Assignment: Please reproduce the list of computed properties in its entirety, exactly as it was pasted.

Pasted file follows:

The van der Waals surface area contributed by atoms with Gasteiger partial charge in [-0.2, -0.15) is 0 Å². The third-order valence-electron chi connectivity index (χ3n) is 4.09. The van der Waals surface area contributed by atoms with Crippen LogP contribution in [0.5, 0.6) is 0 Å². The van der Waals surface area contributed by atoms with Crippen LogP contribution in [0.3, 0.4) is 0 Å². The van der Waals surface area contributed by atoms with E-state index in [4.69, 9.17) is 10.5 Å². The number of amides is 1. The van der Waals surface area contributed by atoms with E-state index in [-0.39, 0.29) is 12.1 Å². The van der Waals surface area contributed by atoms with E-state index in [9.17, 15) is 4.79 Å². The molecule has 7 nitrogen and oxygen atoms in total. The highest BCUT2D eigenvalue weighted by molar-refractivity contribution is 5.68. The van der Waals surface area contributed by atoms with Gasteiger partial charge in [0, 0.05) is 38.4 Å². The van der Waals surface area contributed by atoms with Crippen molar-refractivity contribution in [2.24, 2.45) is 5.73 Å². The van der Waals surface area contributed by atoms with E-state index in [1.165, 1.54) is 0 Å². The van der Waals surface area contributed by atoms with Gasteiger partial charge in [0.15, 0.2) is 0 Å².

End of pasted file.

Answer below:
The van der Waals surface area contributed by atoms with Gasteiger partial charge in [-0.2, -0.15) is 0 Å². The third-order valence-electron chi connectivity index (χ3n) is 4.09. The van der Waals surface area contributed by atoms with Crippen LogP contribution in [0.5, 0.6) is 0 Å². The van der Waals surface area contributed by atoms with Crippen LogP contribution in [0.3, 0.4) is 0 Å². The van der Waals surface area contributed by atoms with E-state index in [4.69, 9.17) is 10.5 Å². The number of amides is 1. The van der Waals surface area contributed by atoms with E-state index in [-0.39, 0.29) is 12.1 Å². The van der Waals surface area contributed by atoms with E-state index in [9.17, 15) is 4.79 Å². The molecule has 7 nitrogen and oxygen atoms in total. The highest BCUT2D eigenvalue weighted by molar-refractivity contribution is 5.68. The van der Waals surface area contributed by atoms with Gasteiger partial charge in [0, 0.05) is 38.4 Å². The van der Waals surface area contributed by atoms with Crippen molar-refractivity contribution in [2.24, 2.45) is 5.73 Å². The van der Waals surface area contributed by atoms with E-state index in [1.165, 1.54) is 0 Å². The van der Waals surface area contributed by atoms with Gasteiger partial charge in [0.15, 0.2) is 0 Å².